Building a plugin

I've always thought it would be cool to write my own WordPress plugins. Plenty of times I've taken existing plugins and tweaked them here or there to do a slightly modified version of their original intent, but never have I started from scratch and created my own plugin. Until now, that is.

Last week I decided I wanted to place an advertisement in the main body of blog posts on my site. But, I didn't want these ads to show on recent posts. Instead, I wanted to make them show up only on posts that are older than 30 days. Initially I went in to the WordPress theme and added the code directly in to the template. My plan worked perfectly and the ads were now showing on old posts, but not on new ones. Once I realized how handy this chunk of code was, I decided I may want to use it on other sites, and other people may want to use it, too. That's when I decided to turn it in to a plugin.

When we went to WordCamp Denver, I sat in on the Plugin Workshop hosted by Shawn Parker from Crowd Favorite. I remembered one of his slides had a list of all the places you could hook in to WordPress to perform your own actions. I was happy to find that he had posted his slides online and also included the sample plugin that he created during the presentation. I used a combo of these two pieces of information to create the first version of the plugin. My new plugin was crude and not ready for public use, but, it worked!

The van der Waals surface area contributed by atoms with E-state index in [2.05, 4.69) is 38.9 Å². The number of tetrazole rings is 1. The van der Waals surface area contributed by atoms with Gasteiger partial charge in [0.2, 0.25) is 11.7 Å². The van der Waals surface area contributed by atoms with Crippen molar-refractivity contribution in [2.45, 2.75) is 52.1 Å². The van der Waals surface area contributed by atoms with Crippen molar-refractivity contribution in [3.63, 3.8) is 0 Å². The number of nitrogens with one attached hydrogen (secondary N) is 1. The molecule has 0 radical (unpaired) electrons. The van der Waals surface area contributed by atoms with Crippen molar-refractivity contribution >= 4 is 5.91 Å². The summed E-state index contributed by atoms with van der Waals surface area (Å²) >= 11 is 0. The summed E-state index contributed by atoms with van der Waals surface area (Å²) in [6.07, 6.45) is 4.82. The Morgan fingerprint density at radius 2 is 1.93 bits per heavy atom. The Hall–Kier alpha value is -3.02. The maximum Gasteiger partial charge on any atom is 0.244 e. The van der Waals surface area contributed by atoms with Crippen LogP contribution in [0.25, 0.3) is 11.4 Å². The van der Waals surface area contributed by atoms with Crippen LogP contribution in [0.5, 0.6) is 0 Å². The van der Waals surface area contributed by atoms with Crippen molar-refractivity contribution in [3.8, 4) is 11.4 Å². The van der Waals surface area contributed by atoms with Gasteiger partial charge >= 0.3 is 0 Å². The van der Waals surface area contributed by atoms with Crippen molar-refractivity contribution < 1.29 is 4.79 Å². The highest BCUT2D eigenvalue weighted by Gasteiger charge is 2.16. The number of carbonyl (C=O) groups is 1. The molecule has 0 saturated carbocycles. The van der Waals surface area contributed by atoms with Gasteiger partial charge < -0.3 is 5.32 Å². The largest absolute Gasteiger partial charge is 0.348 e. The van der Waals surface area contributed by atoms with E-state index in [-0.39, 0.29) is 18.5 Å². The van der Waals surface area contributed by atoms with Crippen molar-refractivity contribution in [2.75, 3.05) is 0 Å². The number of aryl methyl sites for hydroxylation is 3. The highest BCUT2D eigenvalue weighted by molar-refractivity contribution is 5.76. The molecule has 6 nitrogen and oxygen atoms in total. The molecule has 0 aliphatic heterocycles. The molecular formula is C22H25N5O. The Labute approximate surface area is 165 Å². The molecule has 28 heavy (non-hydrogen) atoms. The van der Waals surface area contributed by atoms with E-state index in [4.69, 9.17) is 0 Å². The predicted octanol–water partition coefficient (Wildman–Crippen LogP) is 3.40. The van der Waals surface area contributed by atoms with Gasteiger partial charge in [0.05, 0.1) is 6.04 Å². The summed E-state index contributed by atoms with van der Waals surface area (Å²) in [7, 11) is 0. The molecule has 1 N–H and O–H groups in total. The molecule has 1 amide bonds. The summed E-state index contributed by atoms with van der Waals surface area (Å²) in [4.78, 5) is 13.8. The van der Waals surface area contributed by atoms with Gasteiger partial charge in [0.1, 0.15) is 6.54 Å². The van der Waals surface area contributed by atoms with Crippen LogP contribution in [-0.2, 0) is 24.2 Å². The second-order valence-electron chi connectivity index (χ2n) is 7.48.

If I wanted anybody else to be interested in using the plugin, I knew I was going to have to create an admin section that would let people set up their own ads. I checked out several other plugins to see how they were going about it, but I couldn't find an example that gave me exactly what I needed. Then I found the following article on the WordPress site: Adding Administration Menus. The fog had been lifted. 45 minutes later my plugin was fully functional, admin section and all. After a few hours of testing and tweaking, my plugin was ready for prime time. I zipped it up and released it to the world.

I would love to say that's the end of the story, but no. Next I wanted to get my plugin listed in the WordPress plugin repository. This way, any WordPress user would be able to find my plugin and install it directly from their WordPress admin panel on their site. This would open my plugin up to several million potential sets of eyes. Far more than the number of visitors I have on my site. 😉 Once again, WordPress documentation came to my rescue. The Plugin Submission and Promotion article explains the steps needed in order to get your plugin listed. After my initial submission was approved, I uploaded my files and my plugin was now available in the WordPress plugin repository.

It's no secret that WordPress is easy to install and easy to use. But what most people don't know is how incredibly well WordPress is documented. If you ever decide to write your own WordPress plugin, do yourself a favor and start by reading the Writing a Plugin article. It is filled with great information and links off to more detailed instructions for each of the major parts you'll run in to along the way.

Now that I know the basics, I'm really interested in turning some other ideas I have in to WordPress plugins. Stay tuned.